royal-national-theatreIt was 40 years ago this year that South Bank landmark, The National Theatre, was officially opened by Queen Elizabeth II.

The National Theatre company had been founded 13 years before (although the concept was first proposed more than 100 years before) and was, until 1976, based at the Old Vic close to Waterloo Station.

The new (now Grade II*-listed) premises (which was originally also to house an opera house, although this plan was later dropped) was designed by architects Sir Denys Lasdun and Peter Softly and the structural engineers Flint & Neill. To this day the brutalist design provokes some strong opinions (Prince Charles once described it as “a way of building a nuclear power station in the middle of London without anyone objecting”).

It contains three auditoriums: the Olivier (named for acting great Sir Laurence Olivier), the Lyttelton (named for Oliver Lyttelton, Lord Chandos, first chairman of the National Theatre) and the Dorfman (known as the Cottesloe until 2014, it was originally named for Lord Cottesloe, chairman of the South Bank board which oversaw the building of the theatre, before being renamed after businessman and philanthropist Lloyd Dorfman) and were opened progressively between 1976 and 1977.

While the first performances began to be held in the Lyttelton theatre from March, the complex was only officially opened by the Queen on 25th October with parts of the building still unfinished. Sir Laurence Olivier gives a speech of welcome in the auditorium which bears his name – it is his only appearance on the complex’s stages.

In 1988, the complex was granted the title Royal by the Queen – hence it’s officially the Royal National Theatre – in honour of the company’s 25th birthday.

More than 1,000 people now work on the five acre site which as well as the theatres, features rehearsal rooms, workshops where sets and scenes are created and painted and costumes and props are made.

Since it was founded, the National Theatre has presented more than 800 productions to an audience numbering well into the millions.

For more, see www.nationaltheatre.org.uk.

PICTURE: Aurelien Guichard/CC BY-SA 2.0)

First opened in 1587, The Rose was one of the first purpose-built theatres in London and the first Elizabethan theatre in Bankside, then an area noted for its entertainments including gambling dens, bear and bull baiting pits, and brothels.

The theatre was built for businessman and theatre developer, Philip Henslowe, and his partner John Cholmley, and subsequently hosted plays including Christopher Marlowe’s The Jew of Malta and Shakespeare’s Henry VI part I and Titus Andronicus. Among the actors was Edward Alleyn, Henslowe’s son-in-law, while among the companies which performed there were Lord Strange’s Men, Sussex’s Men, the Queen’s Men and the Admiral’s Men.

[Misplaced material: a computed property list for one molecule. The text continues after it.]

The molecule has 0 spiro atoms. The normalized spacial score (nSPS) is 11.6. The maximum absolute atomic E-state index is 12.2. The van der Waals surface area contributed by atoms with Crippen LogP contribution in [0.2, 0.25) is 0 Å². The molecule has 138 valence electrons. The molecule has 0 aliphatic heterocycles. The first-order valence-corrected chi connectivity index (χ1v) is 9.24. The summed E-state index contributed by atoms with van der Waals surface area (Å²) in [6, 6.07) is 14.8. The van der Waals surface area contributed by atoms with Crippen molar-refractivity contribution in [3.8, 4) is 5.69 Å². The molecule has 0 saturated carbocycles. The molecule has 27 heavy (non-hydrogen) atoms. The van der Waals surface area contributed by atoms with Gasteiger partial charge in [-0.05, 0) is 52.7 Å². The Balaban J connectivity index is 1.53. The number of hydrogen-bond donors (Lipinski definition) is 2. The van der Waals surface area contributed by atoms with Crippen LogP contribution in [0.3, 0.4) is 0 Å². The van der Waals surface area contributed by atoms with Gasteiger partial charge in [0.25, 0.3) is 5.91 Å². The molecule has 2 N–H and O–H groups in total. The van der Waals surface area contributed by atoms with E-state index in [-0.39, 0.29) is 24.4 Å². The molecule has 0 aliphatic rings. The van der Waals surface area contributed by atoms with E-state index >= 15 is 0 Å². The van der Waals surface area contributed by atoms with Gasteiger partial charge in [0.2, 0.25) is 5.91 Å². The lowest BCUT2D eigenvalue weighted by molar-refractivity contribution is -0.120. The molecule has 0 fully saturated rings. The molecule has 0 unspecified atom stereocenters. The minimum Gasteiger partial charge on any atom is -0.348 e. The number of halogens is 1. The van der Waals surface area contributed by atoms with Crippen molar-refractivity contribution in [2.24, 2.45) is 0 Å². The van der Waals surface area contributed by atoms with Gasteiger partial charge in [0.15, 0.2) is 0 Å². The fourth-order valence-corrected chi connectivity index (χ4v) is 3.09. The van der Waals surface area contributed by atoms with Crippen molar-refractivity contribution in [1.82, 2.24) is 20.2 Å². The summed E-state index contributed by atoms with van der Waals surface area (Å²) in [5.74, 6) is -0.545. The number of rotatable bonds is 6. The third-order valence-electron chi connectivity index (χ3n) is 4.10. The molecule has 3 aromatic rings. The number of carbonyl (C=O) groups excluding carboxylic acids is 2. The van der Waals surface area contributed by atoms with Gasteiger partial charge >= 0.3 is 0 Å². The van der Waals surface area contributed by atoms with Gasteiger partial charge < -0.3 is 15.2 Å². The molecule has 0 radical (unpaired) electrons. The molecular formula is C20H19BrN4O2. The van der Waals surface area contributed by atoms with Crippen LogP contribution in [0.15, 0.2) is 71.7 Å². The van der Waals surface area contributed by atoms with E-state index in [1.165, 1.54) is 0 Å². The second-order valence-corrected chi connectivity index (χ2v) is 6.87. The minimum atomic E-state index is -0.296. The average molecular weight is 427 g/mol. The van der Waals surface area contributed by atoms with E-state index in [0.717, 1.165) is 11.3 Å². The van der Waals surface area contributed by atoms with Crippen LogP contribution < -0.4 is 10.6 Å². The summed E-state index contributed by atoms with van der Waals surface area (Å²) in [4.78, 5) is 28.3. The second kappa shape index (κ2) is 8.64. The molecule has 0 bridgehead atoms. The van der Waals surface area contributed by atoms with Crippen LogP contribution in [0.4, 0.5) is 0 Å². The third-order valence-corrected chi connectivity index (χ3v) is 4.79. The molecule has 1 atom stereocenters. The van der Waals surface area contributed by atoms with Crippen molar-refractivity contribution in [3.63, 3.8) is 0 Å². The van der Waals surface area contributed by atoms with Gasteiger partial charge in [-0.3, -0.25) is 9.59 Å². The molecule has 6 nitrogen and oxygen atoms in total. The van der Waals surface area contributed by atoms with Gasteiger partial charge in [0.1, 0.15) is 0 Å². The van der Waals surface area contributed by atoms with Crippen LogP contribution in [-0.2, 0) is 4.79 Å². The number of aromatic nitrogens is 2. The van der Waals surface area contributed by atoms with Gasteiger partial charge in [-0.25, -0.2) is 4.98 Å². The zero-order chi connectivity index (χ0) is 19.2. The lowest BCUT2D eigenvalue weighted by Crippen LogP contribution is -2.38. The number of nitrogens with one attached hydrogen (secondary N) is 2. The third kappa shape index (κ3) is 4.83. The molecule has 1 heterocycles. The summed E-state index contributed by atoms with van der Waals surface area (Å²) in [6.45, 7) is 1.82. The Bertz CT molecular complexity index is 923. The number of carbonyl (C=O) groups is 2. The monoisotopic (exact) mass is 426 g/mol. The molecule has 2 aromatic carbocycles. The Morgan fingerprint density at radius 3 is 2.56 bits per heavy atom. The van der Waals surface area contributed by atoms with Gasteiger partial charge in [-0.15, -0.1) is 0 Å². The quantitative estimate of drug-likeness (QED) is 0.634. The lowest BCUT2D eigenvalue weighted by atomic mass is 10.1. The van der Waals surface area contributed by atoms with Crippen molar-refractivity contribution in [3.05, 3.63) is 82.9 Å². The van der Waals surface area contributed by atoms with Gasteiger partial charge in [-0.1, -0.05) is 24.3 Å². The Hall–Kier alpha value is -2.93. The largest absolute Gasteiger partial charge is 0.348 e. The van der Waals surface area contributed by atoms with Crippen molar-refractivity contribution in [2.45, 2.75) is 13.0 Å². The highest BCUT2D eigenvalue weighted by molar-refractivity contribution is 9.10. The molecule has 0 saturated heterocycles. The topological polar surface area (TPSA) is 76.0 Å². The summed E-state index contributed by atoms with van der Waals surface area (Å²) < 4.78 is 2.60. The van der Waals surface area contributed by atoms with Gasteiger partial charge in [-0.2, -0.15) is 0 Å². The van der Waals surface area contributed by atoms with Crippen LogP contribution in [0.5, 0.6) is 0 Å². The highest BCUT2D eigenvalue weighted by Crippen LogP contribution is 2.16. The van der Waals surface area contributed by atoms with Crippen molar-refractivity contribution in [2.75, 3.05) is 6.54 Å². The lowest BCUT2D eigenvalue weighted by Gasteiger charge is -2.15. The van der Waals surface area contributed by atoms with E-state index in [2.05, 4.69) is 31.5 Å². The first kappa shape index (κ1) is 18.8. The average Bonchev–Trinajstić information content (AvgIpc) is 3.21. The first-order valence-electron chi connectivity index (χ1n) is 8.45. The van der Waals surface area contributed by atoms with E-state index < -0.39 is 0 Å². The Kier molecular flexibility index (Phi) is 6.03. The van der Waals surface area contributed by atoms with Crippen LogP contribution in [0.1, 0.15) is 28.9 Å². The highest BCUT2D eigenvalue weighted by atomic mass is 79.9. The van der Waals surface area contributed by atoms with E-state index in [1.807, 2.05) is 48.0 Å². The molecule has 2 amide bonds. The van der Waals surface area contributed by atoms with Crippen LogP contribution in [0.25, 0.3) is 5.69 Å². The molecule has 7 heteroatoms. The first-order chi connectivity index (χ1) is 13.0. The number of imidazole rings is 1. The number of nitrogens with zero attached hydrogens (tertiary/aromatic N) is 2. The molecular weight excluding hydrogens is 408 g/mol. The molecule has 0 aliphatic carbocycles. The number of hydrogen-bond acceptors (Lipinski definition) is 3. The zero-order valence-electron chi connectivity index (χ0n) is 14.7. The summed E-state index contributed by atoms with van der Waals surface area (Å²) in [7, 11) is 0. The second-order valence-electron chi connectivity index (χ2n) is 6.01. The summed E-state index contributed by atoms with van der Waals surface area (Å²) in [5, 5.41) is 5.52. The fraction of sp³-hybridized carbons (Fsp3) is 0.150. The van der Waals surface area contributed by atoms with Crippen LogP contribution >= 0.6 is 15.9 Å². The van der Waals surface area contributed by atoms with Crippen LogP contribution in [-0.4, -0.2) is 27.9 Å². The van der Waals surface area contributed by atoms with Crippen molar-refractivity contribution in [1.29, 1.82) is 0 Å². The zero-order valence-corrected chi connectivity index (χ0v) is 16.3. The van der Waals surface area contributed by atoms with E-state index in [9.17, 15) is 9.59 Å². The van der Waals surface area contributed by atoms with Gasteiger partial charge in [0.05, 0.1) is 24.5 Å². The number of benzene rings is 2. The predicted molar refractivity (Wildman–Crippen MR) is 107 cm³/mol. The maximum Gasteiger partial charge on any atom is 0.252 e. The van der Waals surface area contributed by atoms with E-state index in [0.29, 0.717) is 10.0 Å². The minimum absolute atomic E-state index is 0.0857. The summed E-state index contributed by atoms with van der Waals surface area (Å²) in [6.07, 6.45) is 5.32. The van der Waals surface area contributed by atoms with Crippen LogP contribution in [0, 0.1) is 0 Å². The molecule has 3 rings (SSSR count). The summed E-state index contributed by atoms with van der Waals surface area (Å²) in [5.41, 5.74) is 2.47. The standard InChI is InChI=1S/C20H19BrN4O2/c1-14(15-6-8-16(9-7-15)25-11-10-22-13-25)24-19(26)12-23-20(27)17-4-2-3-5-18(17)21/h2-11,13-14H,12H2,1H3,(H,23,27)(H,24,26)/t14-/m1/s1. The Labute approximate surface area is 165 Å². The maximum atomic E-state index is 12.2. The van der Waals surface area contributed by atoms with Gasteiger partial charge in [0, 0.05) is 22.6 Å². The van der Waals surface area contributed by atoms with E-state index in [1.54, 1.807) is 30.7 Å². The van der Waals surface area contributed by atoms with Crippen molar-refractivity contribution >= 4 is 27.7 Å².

Its success led to the building of rival theatres in the area including The Swan in 1595 and The Globe in 1599. It had apparently fallen out of use by 1603 and was abandoned soon after.

The theatre fell out of history until the late 1980s when, following the demolition of a 1950s office block, archaeologists from the Museum of London uncovered the remains of much of the theatre’s floorplan, revealing that it was a smallish many sided structure based on a 14-sided polyhedron. A campaign to save the remains was launched – attracting support from acting luminaries including Sir Laurence Olivier and Peggy Ashcroft – and much of the site was preserved from development.

Some 700 objects, including jewellery, coins and a fragment of one of the moneyboxes used to collect entrance money, were excavated at the site.

The site was reopened to the public in 1999 – it now features displays and some of the objects found by archaeologists – and part of it has been used as a performance space again since 2007.

WHERE: Rose Theatre, Park Street, Bankside; WHEN: 10am to 5pm Saturdays (Shakespeare’s Globe also offer tours during matinee performances at The Globe when tours there are not available – see www.shakespeares-globe.org for more details); COST: Free (donations welcomed and there is a charge for tours from The Globe); WEBSITE: www.rosetheatre.org.uk